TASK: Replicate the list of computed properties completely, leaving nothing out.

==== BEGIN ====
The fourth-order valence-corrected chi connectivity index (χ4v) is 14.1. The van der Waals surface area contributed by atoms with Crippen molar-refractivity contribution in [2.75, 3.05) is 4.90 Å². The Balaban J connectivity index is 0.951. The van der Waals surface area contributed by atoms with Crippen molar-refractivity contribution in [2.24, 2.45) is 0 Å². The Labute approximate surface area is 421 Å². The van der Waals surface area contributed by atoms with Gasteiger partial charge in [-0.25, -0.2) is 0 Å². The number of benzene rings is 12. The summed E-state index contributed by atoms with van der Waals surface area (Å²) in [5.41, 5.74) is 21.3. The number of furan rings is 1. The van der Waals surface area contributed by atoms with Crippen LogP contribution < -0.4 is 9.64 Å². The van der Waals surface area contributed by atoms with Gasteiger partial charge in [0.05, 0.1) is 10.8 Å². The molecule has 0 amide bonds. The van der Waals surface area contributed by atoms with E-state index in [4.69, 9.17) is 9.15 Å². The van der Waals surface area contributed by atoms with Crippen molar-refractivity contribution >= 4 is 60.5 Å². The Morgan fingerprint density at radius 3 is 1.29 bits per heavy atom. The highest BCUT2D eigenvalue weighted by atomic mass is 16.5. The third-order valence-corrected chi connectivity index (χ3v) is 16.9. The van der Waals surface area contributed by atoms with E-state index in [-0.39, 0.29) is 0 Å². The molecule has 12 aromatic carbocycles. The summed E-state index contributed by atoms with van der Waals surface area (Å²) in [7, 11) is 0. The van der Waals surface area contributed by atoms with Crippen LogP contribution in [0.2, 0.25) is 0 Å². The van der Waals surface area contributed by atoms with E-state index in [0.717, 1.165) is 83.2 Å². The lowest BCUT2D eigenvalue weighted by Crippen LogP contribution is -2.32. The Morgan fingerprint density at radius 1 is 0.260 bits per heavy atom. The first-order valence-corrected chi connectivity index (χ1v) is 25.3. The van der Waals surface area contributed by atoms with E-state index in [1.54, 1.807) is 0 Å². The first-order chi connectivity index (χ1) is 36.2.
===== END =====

The fourth-order valence-corrected chi connectivity index (χ4v) is 14.1. The van der Waals surface area contributed by atoms with Crippen molar-refractivity contribution in [2.75, 3.05) is 4.90 Å². The Balaban J connectivity index is 0.951. The van der Waals surface area contributed by atoms with Crippen molar-refractivity contribution in [2.24, 2.45) is 0 Å². The Labute approximate surface area is 421 Å². The van der Waals surface area contributed by atoms with Gasteiger partial charge in [-0.25, -0.2) is 0 Å². The number of benzene rings is 12. The summed E-state index contributed by atoms with van der Waals surface area (Å²) in [5.41, 5.74) is 21.3. The number of furan rings is 1. The van der Waals surface area contributed by atoms with Crippen LogP contribution < -0.4 is 9.64 Å². The van der Waals surface area contributed by atoms with Gasteiger partial charge in [0.05, 0.1) is 10.8 Å². The molecule has 0 amide bonds. The van der Waals surface area contributed by atoms with E-state index in [4.69, 9.17) is 9.15 Å². The van der Waals surface area contributed by atoms with Crippen molar-refractivity contribution >= 4 is 60.5 Å². The Morgan fingerprint density at radius 3 is 1.29 bits per heavy atom. The highest BCUT2D eigenvalue weighted by atomic mass is 16.5. The third-order valence-corrected chi connectivity index (χ3v) is 16.9. The van der Waals surface area contributed by atoms with E-state index in [-0.39, 0.29) is 0 Å². The molecule has 12 aromatic carbocycles. The summed E-state index contributed by atoms with van der Waals surface area (Å²) in [7, 11) is 0. The van der Waals surface area contributed by atoms with Crippen LogP contribution in [0.2, 0.25) is 0 Å². The van der Waals surface area contributed by atoms with E-state index in [0.717, 1.165) is 83.2 Å². The lowest BCUT2D eigenvalue weighted by Crippen LogP contribution is -2.32. The Morgan fingerprint density at radius 1 is 0.260 bits per heavy atom. The first-order valence-corrected chi connectivity index (χ1v) is 25.3. The van der Waals surface area contributed by atoms with E-state index in [1.54, 1.807) is 0 Å². The first-order chi connectivity index (χ1) is 36.2.